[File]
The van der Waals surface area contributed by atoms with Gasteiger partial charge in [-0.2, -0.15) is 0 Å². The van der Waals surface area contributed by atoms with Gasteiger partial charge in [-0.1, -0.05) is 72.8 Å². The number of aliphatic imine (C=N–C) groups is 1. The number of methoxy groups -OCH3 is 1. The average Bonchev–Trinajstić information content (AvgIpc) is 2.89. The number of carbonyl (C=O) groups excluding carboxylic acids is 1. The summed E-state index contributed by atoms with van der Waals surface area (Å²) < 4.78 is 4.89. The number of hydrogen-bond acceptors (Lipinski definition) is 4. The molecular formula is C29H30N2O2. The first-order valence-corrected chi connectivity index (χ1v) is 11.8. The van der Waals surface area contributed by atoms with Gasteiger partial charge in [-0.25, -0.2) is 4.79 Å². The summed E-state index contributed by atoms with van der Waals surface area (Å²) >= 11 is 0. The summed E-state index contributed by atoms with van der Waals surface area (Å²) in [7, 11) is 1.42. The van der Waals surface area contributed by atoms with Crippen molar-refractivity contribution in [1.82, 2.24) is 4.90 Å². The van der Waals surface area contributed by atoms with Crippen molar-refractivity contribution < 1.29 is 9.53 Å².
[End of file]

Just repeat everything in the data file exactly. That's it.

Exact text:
The van der Waals surface area contributed by atoms with Gasteiger partial charge in [-0.2, -0.15) is 0 Å². The van der Waals surface area contributed by atoms with Gasteiger partial charge in [-0.1, -0.05) is 72.8 Å². The number of aliphatic imine (C=N–C) groups is 1. The number of methoxy groups -OCH3 is 1. The average Bonchev–Trinajstić information content (AvgIpc) is 2.89. The number of carbonyl (C=O) groups excluding carboxylic acids is 1. The summed E-state index contributed by atoms with van der Waals surface area (Å²) < 4.78 is 4.89. The number of hydrogen-bond acceptors (Lipinski definition) is 4. The molecular formula is C29H30N2O2. The first-order valence-corrected chi connectivity index (χ1v) is 11.8. The van der Waals surface area contributed by atoms with Gasteiger partial charge in [-0.25, -0.2) is 4.79 Å². The summed E-state index contributed by atoms with van der Waals surface area (Å²) >= 11 is 0. The summed E-state index contributed by atoms with van der Waals surface area (Å²) in [7, 11) is 1.42. The van der Waals surface area contributed by atoms with Crippen molar-refractivity contribution in [1.82, 2.24) is 4.90 Å². The van der Waals surface area contributed by atoms with Crippen molar-refractivity contribution < 1.29 is 9.53 Å².